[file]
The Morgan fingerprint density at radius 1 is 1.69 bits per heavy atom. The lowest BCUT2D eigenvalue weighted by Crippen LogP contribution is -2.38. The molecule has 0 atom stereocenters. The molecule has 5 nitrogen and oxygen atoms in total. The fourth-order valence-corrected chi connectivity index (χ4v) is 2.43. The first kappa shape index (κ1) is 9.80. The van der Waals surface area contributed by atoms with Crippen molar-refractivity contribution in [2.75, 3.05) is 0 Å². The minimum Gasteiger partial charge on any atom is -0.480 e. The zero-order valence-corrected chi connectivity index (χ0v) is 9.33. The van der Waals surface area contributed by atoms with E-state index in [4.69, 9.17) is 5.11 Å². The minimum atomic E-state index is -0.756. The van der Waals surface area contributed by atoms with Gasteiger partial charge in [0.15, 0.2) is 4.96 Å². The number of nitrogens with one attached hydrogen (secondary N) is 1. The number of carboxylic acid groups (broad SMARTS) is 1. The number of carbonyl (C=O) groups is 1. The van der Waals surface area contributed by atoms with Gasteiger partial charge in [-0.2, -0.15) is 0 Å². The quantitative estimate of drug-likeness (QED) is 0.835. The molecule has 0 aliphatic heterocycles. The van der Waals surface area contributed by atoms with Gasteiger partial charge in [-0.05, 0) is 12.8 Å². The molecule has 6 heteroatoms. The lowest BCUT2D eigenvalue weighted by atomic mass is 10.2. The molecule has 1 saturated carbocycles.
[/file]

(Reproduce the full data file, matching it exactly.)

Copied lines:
The Morgan fingerprint density at radius 1 is 1.69 bits per heavy atom. The lowest BCUT2D eigenvalue weighted by Crippen LogP contribution is -2.38. The molecule has 0 atom stereocenters. The molecule has 5 nitrogen and oxygen atoms in total. The fourth-order valence-corrected chi connectivity index (χ4v) is 2.43. The first kappa shape index (κ1) is 9.80. The van der Waals surface area contributed by atoms with Crippen molar-refractivity contribution in [2.75, 3.05) is 0 Å². The minimum Gasteiger partial charge on any atom is -0.480 e. The zero-order valence-corrected chi connectivity index (χ0v) is 9.33. The van der Waals surface area contributed by atoms with E-state index in [4.69, 9.17) is 5.11 Å². The minimum atomic E-state index is -0.756. The van der Waals surface area contributed by atoms with Gasteiger partial charge in [0.15, 0.2) is 4.96 Å². The number of nitrogens with one attached hydrogen (secondary N) is 1. The number of carboxylic acid groups (broad SMARTS) is 1. The number of carbonyl (C=O) groups is 1. The van der Waals surface area contributed by atoms with Gasteiger partial charge in [-0.2, -0.15) is 0 Å². The quantitative estimate of drug-likeness (QED) is 0.835. The molecule has 0 aliphatic heterocycles. The van der Waals surface area contributed by atoms with Gasteiger partial charge in [-0.05, 0) is 12.8 Å². The molecule has 6 heteroatoms. The lowest BCUT2D eigenvalue weighted by atomic mass is 10.2. The molecule has 1 saturated carbocycles.